Like his uncle, Elwes allowed his estates to fall into ruin. He refused to buy a carriage and wondered how anyone could think he could afford one. Riding a horse was cheaper, especially the way he did it: before setting off on a journey, he'd fill his pockets with hardboiled eggs so he wouldn't have to pay for meals in taverns. He rode in the soft dirt by the side of the road rather than on the road itself, so that he wouldn't have to buy horseshoes for his horses. He traveled hours out of the way to avoid toll roads. If he needed to stop for the night, he'd find a spot by the side of the road that had lots of grass (so that his horse could eat for free) and sleep beneath a tree to save the price of a room at an inn. Elwes' mania for frugality extended to his own family. He had two sons out of wedlock (because marriage cost money) and refused to pay for their education. "Putting things into people's heads," he explained, "was the sure way to take money out of their pockets."' Dickens heard all of this and was inspired to put together a fable about how the modern virtues of capitalism come head to head with the old fashioned values of Christmas; and how this character would have to make a choice between the two. See more »

Connections

Version of A Christmas Carol (1999) See more »

User Reviews

 
A Christmas CAROL (TV) (Moira Armstrong, 1977) **1/2
29 December 2011 | by Bunuel1976See all my reviews

This was at least the 14th screen adaptation of the classic Charles Dickens tale that I have watched (the others being those made in 1935, 1938, 1951, 1962, 1964, 1969, 1970, 1971, 1983, 1984, 1988, 1992 and 2006) with another (dating from 2009) following only 2 days later! While the 1951 version is universally acknowledged as the finest rendition (though one cannot really put a finger on why it works so well, given its modest credentials!), a few of the rest (including the 1983 animated Disney short!) are well enough regarded as well. Incidentally, while several actors have attempted to give life to the miserly Ebenezer Scrooge, Alastair Sim's portrayal was so vivid and perfectly-realized (he would also voice the character in the 1971 animated version by Richard Williams) that all later remakes would have to be judged against it, and this is were the film under review decidedly comes up lacking!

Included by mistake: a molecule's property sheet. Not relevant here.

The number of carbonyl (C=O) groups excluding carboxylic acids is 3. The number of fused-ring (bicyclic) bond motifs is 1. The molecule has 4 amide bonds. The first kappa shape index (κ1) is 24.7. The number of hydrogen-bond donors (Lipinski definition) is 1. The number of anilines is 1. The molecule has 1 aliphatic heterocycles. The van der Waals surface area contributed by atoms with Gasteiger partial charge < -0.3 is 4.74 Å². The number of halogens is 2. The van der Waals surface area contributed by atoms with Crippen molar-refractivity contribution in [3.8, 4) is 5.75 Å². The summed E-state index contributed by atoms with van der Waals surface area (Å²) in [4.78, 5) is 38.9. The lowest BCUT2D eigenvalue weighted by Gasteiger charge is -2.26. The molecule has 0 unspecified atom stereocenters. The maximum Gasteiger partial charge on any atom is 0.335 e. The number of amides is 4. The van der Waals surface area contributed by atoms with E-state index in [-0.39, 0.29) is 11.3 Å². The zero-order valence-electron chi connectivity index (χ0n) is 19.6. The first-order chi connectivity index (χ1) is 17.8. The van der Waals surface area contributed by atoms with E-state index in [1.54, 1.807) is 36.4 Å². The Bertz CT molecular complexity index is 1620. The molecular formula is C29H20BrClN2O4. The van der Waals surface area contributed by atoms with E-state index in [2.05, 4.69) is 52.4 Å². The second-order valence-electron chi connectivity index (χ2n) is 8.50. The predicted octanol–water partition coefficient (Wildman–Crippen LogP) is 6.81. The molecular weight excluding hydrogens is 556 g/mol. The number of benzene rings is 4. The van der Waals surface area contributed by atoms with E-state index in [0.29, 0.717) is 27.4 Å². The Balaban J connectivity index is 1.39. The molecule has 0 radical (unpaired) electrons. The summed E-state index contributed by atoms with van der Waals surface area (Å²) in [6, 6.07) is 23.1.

Ironically, the otherwise reliable character actor involved – Michael Hordern – had played Scrooge's partner Jacob Marley in both adaptations involving Sim (Marley, then, is here incarnated by John LeMesurier, another welcome presence), but his contribution in this case comes across as no more than workmanlike. The main reason for this, I guess, also has to do with the script's scrupulous adhering to the letter of the original source which, again, was superbly-delivered – in his inimitable fashion – by Sim! I am sure it is not necessary for me to relate the plot line: with this in mind, the many familiar characters are adequately-filled (most impressively perhaps by Patricia Quinn – fresh from THE ROCKY HORROR PICTURE SHOW {1975}! – as the Ghost Of Christmas Past, with Bernard Lee – 'M' in the first 11 instalments of the James Bond franchise – also on hand as the Ghost Of Christmas Present). Besides, the eerie elements of the narrative (which, admittedly, is what really draws me to this piece, as opposed to the sentimental subplot involving the fate of Tiny Tim!) are given their due…but, all in all, the film merely sticks to the standard of British TV productions of the era i.e. generally tasteful in approach and undeniably practised in execution, it is also inherently dull!


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Details

Country:

UK

Language:

English

Release Date:

24 December 1977 (UK) See more »

Also Known As:

A Christmas Carol See more »

Company Credits

Show more on IMDbPro »

Technical Specs

Sound Mix:

Mono

Color:

Color

Aspect Ratio:

1.33 : 1